Fluorescence wavelength and intensity variations of cave waters, 1999, Baker A, Genty D,
The fluorescence properties of groundwaters percolating into four cave systems have been monitored over the period 1997-1998. Fluorescence was excited between 220 and 400 nm and the emission measured from 300 to 500 nm using a fluorescence spectrophotometer. Three fluorescence centres were observed; one at the excitation-emission pair of 290-340:395-430 nm, (humic-like, probably fulvic acid), one at 265-280:300-370 nm (protein like) and a less defined region of high fluorescence at 230-280:310-420 nm (humic and/or protein like). The most consistent fluorescence intensity was observed in the excitation-emission pair of 290-340:395-430 nm, attributed to a fulvic acid source. Subtle differences (5%) in the fluorescence excitation and emission wavelength of this fluorescence peak in the groundwater were observed between the four sites, and the fluorescence intensity varied considerably ( x 60) between the four sites. Both the wavelength and the intensity variations in fluorescence are caused by the differences in the vegetation cover, soil type and humification. Data from the most intensely monitored site (Brown’s Folly Mine, England; 9 sample stations, 10-20 days frequency sampling) revealed no spatial variability in the 290-340:395-430 nm (fulvic acid) fluorescence; in contrast time-series analysis suggests that the seasonal variations do occur, with a decrease in the emission wavelength correlating with the first (autumn) peak in fluorescence intensity, and a decrease in the excitation wavelength correlating with a second (winter) fluorescence intensity peak. Results demonstrate the potential of utilising fluorescence wavelength variations in sourcing karst groundwaters, and as a possible palaeoenvironmental proxy of the overlying soil conditions if trapped within the cave speleothems

Chemistry measurements of dripping water in Postojna Cave, 1999, Vokal Barbara, Obelić, Bogomil, Genty Dominique, Kobal Ivan

Environmental factors influencing speleothem formation such as air and water temperature as well as water properties at the surface and in the cave (pH, electrical conductivity, Ca2+, HCO3- and Mg2+ ion concentrations and drip rates) were measured during an entire year in order to follow seasonal variations. The influence of the thickness of cave roof on the water properties was also taken into consideration, and the difference between various cave water types (pool, stalactite drip waters and fast-drip waters) was followed. Monthly water samples were collected at three locations in the cave and also from the river Pivka and spring of MoËilnik. Rainwater samples were also collected and analyzed. From the results it was found that the temperature of cave waters is more or less constant during the year. Mean values of pH for all karst waters are 7.8 ± 0.2. There is a good correlation between the chemical parameters (Ca2+ and HCO3- ion concentrations and electric conductivity) and the different types of cave waters. The ratio Mg/Ca concentrations and the saturation index were determined, too.

Contribution of airflow to the control of seasonal variations in Radon concentration in Ogof Ffynnon Ddu, Penwyllt, South Wales, 2000, Friend C. R. L.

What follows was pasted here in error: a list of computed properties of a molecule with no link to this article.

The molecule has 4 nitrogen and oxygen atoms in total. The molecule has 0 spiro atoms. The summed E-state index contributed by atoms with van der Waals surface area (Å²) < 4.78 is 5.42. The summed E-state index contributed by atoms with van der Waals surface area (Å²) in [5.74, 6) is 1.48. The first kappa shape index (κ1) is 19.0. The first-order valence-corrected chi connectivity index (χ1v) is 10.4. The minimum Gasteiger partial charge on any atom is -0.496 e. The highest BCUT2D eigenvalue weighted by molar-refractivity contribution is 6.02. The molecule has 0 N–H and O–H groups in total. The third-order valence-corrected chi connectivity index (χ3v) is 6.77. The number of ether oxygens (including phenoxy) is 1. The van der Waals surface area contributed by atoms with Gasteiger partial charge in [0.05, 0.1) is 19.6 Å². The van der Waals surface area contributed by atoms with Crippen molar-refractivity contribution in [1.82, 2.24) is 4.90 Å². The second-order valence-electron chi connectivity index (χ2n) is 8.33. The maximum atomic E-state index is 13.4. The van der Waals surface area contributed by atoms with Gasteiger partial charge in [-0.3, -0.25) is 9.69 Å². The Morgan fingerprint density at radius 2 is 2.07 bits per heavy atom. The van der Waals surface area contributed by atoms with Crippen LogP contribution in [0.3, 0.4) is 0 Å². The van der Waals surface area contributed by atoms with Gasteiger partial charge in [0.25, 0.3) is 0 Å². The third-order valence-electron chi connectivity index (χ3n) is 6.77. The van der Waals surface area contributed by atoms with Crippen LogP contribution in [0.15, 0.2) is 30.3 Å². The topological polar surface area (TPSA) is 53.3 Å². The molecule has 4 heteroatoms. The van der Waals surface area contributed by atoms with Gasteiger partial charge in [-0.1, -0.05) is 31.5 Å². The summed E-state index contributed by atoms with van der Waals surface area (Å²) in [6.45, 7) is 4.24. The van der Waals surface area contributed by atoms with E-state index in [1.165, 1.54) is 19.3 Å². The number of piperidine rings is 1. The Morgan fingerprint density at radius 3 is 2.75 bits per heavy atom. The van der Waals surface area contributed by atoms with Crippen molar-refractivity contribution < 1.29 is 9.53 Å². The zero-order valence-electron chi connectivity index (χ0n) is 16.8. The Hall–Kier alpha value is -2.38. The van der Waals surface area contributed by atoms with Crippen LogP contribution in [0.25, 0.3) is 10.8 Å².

Seasonal variations in Sr, Mg and P in modern speleothems (Grotta di Ernesto, Italy)., 2001, Huang Y. , Fairchild I. J. , Borsato A. Et Al.

Seasonal variations in Sr, Mg and P in modern speleothems (Grotta di Ernesto, Italy), 2001, Huang Yiming, Fairchild Ian J. , Borsato Andrea, Frisia Silvia, Cassidy Nigel J. , Mcdermott Frank, Hawkesworth Chris J. ,
Sub-annual variations in trace element chemistry and luminescence have recently been demonstrated from speleothems and offer the potential of high-resolution palaeoclimatic proxies. However, no studies have yet examined microscopic trace element variations in relation to modern cave conditions. In this study, the spatial variations in trace element (Sr, Mg and P) concentrations in speleothems (a stalagmite and a soda straw stalactite) from the alpine Ernesto cave (temperature 6.60.1[deg]C) in a forested catchment in NE Italy have been studied using secondary ion mass spectrometry (SIMS) and compared with environmental parameters and waters in the modern cave. An annual lamination exists in the stalagmite and soda straw stalactite in the form of clear calcite with narrow visible layers, which are UV-fluorescent and interpreted to contain soil-derived humic/fulvic acids washed into the cave during autumn rains. Microanalyses were undertaken of seven annual laminae, probably deposited during the 1960s in the stalagmite, and seven laminae in the 1990s for the stalactite.The analysis results show that Sr consistently has a trough and P, a peak centred on the inclusion-rich layer. Mg shows mainly a negative covariation with Sr in laminae formed in the 1990s, but a positive covariation in the stalagmite formed in 1960s. The spatial scale of the main geochemical variations is the same as that of annual laminae of inclusion-poor and inclusion-rich couplets. Mass balance arguments are used to show that the P is inorganic in form and presumably occurs as individual phosphate ions within the calcite.Most drip waters show limited chemical variations, but a summer peak in trace elements in 1995 and a decrease in Mg/Ca in the following winter are notable. More pronounced covariations in Mg/Ca and Sr/Ca are shown by a site with highly variable drip rates where ratios increase at slow drip rates. The strongest seasonal variations are found in pool waters, where ratios increase reflecting significant Ca removal from the water into the calcite during the winter in response to seasonal PCO2 variations in cave air. Thus, the cave waters' compositions tend to reflect climate conditions, such that Mg/Ca and Sr/Ca are tentatively interpreted to be higher when climate conditions are dry.Combining results from the speleothems and cave water along with the behaviour of each trace species, Mg/Ca variations in the speleothems are considered to reflect their variation in the cave waters, whereas, Sr incorporation is also dependent on precipitation rate, in this case, mainly controlled by temporal variations in PCO2 in the cave (and conceivably, also by inhibitors such as phosphate). P adsorption (a fraction of which is subsequently incorporated within calcite) depends on aqueous phosphate concentration and water flux, both of which should increase during the autumn. Therefore, multiple trace element profiles in speleothems reflect multiple aspects of environment seasonality and conditions, and hence, a calibration against weather records is desirable to establish their palaeoclimatological meaning. The strong annual variation of trace elements, and particularly P, can provide chronological markers for high-resolution studies of other climate proxies, such as stable isotopes